Next time I will talk about my undergraduate degree, exposure to palaeography as a discipline and how I became a medievalist.

Binding and Sewing

And now: the binding.

I’m binding my book by the coptic method, which involved using two different strings and sewing.  I am bad at sewing, so this was quite an endeavour.  The first step was to punch holes in the pages using an awl and a guide sheet:

After which I sewed each set of pages in:

In retrospect, I wish I had chosen other colours than sage green and blue, but oh well.

The Last Word

Last word, ink still wet.  I’m kind of sad now to have finished it, but the binding and leaf-laying are still to go.  Still, perfecting my pretty faux Anglicana was fun and I enjoyed how much effort it took to scratch out the words.

The Final Push

“And for as moche as in the wrytyng of the same [book] my penne is worn / myn hande wery & not stedfast myn eyen dimmed with ouermoche lokyng on the whit paper / and my corage not so prone and redy to laboure as hit hath ben.”

From Caxton’s Epilogue to Book III of The Recuyell of the Historyes of Troye.

 I first came across this quote while writing on Caxton for my master’s dissertation at Oxford and as I struggled through the final days of writing that, these sentiments remained uppermost in my mind.  They’ve come back to me again as I make the final push towards completing my scrivening of this project ahead of my meeting with my bookmaking instructor Tuesday, when I will finally makes the cover boards for the codex and sew the binding.

One Sheet Down, Eighteen To Go

My first finished full page.  Writing is a lot harder than I first thought it would be.  Even with the sizing, the fibres in my paper tend to catch on the nib of my pen and there are several black blotches where the ink filled in the space behind the fibre.  Still, as slow as the going is, I am enjoying it very much.

In manuscript studies, we use stemma to illustrate the “lineage” of a text.  Starting from the authorial original, new variants to the text are created by changes made (intentionally or not) by scribes.  There are many different ways scribes alter the text, but one of them is errors of omission where a scribe accidentally leaves out a word or a line.  Having worked on my manuscript for just a bit, I can completely understand how manuscripts get “corrupted” in this way.  I’ve already made a couple of “homeoarchy” errors, but I’m getting more careful as I go and I hope I won’t make many more.

For those interested in the palaeography of my manuscript, the basis for my script is the British Library Additional MS 59678, better know as the Winchester Malory.

There are a few reasons for this: first, it is my very favourite manuscript hand.  I’m not sure why.  There are many more elaborate and formal, or easier to copy, but the Winchester scribes’ hands are, to me, the perfect choice for this project.  Second, there are a great number of excellent digital images of the Winchester available from both The British Library’s Treasures In Full page and from the Malory Project.  This gave me a complete spectrum of letter forms (something difficult to find in the scattered few pages of other potential models available to me through Google) with which to work and the images were high-enough resolution that I could print them out and carry them around with me as needed.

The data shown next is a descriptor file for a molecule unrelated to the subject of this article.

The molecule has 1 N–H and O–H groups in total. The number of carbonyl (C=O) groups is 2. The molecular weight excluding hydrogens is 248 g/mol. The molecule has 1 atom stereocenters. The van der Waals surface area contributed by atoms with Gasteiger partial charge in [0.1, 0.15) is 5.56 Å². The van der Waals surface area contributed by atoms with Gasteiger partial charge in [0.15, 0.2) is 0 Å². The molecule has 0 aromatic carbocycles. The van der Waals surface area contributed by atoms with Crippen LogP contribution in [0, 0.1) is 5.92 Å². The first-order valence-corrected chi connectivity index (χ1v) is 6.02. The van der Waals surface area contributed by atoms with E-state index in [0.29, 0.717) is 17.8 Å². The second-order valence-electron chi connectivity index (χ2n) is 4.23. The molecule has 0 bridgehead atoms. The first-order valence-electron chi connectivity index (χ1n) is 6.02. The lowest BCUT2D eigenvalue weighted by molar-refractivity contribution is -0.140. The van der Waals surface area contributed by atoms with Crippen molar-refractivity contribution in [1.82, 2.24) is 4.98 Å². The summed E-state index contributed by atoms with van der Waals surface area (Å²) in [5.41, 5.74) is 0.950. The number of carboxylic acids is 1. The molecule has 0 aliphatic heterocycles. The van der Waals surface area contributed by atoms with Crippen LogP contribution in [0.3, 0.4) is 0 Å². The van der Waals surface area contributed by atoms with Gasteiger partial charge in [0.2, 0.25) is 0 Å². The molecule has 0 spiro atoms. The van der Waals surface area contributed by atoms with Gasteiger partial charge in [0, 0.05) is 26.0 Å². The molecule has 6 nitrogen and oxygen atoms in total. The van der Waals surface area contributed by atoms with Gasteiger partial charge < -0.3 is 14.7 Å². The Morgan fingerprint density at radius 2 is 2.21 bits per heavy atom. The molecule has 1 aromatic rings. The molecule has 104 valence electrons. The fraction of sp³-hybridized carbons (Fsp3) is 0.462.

The Ruling Problem: Solved

In the interest of time, I’ve settled on a very un-medieval method for getting my lines straight: I’m using a lightbox and a sheet of clear plastic that I ruled with a permanent marker.

It is working wonders!  My lines are beautifully straight and leave no marks.

ALL The Paper

Over the past two weeks I’ve managed to pull almost 50 sheets of paper, most of which have been affixed with red squares, but some of which I’ve left blank or completely painted red for the inside covers.  One very large sheet has a very secret design worked into it for the cover, but you’ll have to wait to see that. :)

I’ll be missing the last class, in which my classmates will sew their bindings.  I’ll be visiting my Canadian BFF in Ottawa, and will be binding my book in early August.  I’ve found I need the extra month because writing this is very slow going.

More Roadblocks: Leaf-laying and Ruling

I took one of my first pages and experimented with gold leaf and ruling.

On one of my initial mock-up pages I tried out ruling with a stylus — this is a method by which you “prick” a manuscript with a knife or sharp point and then “rule” it with a stylus to create the impression of lines that can be written along.  Apparently I am fundamentally unable to to do this without completely messing it up.  My initial mock-up ruled lines were all over the place and in order to make them visible I had to push them so hard that they were visible on the other side.  Normally this wouldn’t be so bad, except my lines don’t need to be the same on each side and that would mess me up later.

My next experiment was with pencil ruling, but this provided some obvious problems: first, the lines were far too dark and obvious for my liking, and second, erasing the lines at all completely ruined the paper by pulling the fibres and destroying the texture.

So, neither of those are a go, and I guess I will have to devise a new method or practice more with the stylus.

The gold leaf turned out much better, but there were a couple of problems with THAT, too.

For one thing, the leaf lays on the page with a much higher profile than I expected.  It’s quite prominent, which is not what I expected considering the medieval pages I’ve seen with leaf on them.  The leaf also stuck to the opposite page when I folded it, which will cause problems for me later.

So, although it looks gorgeous on the red squares and will be awesome when finished, right now it is causing me some headaches.


Paper Success!

My red squares turned out beautifully, and I am thrilled to bits with the overall weight and quality of my paper.